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Lewis Grassic Gibbon and Spartacus


“…Kleon, a maimed Greek slave-intellectual… plans that the revolt will produce a new utopian republic with its own constitution…”

gibbon1Read Lewis Grassic Gibbon’s Spartacus (1933). This fictionalized account of the most famous ancient slave revolt does not draw explicit comparisons with British life in the early 1930s, and even avoids using the word ‘class’. But the consistent use of the term ‘the Masters’ to allude to the Romans would have made it impossible in the 1930s for readers not to draw their own transhistorical parallels.

Gibbon’s real name was James Leslie Mitchell (1901-1935). A poor boy from a farm in Kincardineshire in North-East Scotland, he became a convinced socialist during the Russian revolution as a reporter in Glasgow. After serving in the RAF, he wrote the novel, with the considerable input of his wife Rebecca. She sat in the British Museum ‘sifting through the main classical sources of the writings of Appian, Plutarch and Sallust.’ The novel draws extensively on Plutarch’s Life of Crassus and uses specialist terminology relating to the Roman army.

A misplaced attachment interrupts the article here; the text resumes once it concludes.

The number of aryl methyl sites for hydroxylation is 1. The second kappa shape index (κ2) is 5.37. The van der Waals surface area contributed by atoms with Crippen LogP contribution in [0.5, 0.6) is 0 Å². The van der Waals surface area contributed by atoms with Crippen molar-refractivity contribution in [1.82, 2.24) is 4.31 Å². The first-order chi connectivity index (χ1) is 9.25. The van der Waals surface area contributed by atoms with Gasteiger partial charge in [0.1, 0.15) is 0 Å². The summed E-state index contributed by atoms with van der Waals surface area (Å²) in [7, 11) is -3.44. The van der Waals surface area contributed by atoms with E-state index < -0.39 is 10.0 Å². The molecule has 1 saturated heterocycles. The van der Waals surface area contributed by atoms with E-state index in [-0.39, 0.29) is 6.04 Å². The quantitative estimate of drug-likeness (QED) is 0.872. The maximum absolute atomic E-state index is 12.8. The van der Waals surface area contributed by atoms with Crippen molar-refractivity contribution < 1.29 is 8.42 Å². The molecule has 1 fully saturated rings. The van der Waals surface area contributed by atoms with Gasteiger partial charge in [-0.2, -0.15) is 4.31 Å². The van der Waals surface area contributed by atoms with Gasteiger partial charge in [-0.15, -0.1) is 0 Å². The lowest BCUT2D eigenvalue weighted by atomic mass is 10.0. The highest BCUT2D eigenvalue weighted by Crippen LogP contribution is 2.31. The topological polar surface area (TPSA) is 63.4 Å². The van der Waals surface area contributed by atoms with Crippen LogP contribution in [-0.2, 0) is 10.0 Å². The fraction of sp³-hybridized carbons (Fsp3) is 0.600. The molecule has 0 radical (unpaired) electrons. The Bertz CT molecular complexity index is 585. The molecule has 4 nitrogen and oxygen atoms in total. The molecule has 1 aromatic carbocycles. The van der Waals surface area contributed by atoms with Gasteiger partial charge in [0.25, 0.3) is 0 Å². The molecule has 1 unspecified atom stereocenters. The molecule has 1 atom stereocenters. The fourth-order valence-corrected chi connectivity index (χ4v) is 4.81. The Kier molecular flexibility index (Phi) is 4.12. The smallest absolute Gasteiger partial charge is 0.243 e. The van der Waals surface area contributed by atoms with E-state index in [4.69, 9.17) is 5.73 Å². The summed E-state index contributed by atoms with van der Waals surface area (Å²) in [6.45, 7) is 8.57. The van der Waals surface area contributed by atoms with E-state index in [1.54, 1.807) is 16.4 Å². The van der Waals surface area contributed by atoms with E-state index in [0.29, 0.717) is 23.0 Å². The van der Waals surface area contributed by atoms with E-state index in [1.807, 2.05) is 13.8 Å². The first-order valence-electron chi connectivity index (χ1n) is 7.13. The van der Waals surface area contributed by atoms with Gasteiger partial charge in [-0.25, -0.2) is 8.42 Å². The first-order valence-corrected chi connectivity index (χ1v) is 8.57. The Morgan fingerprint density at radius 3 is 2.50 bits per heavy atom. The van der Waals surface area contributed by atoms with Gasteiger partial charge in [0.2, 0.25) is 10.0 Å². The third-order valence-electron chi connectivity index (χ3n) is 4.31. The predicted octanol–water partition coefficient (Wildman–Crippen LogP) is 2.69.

A leading character is Kleon, a maimed Greek slave-intellectual who plans that the revolt will produce a new utopian republic with its own constitution, the Lex Servorum, ‘Slave Law’. He is constantly reading Plato on the march, and becomes chief advisor to the Thracian gladiator. The slaves are international – Gauls and Germans as well as Thracians, Greeks and Jews. Gibbon describes a scene of snowfall in Italy, to which men from different parts of the world, and accustomed to other climates, react quite differently:  ‘The Negroes thought it salt and licked their hands … The Gaul and Teutone legions ceased their shivering … they pelted the Eastern and African slaves … the Northern men … were remembering the long winter nights by the Baltic.’

Red Clydeside L_tcm4-568158Kleon describes how Spartacus grows in stature from ‘a wild, brooding slave who sought no better future than freedom in a Thracian forest to a General, a statesman.’ Spartacus becomes a proto-socialist or communist leader, who draws on the help of his philosopher colleague in their doomed attempt to win the war against their exploitative masters two thousand years before Mitchell campaigned on Red Clydeside.


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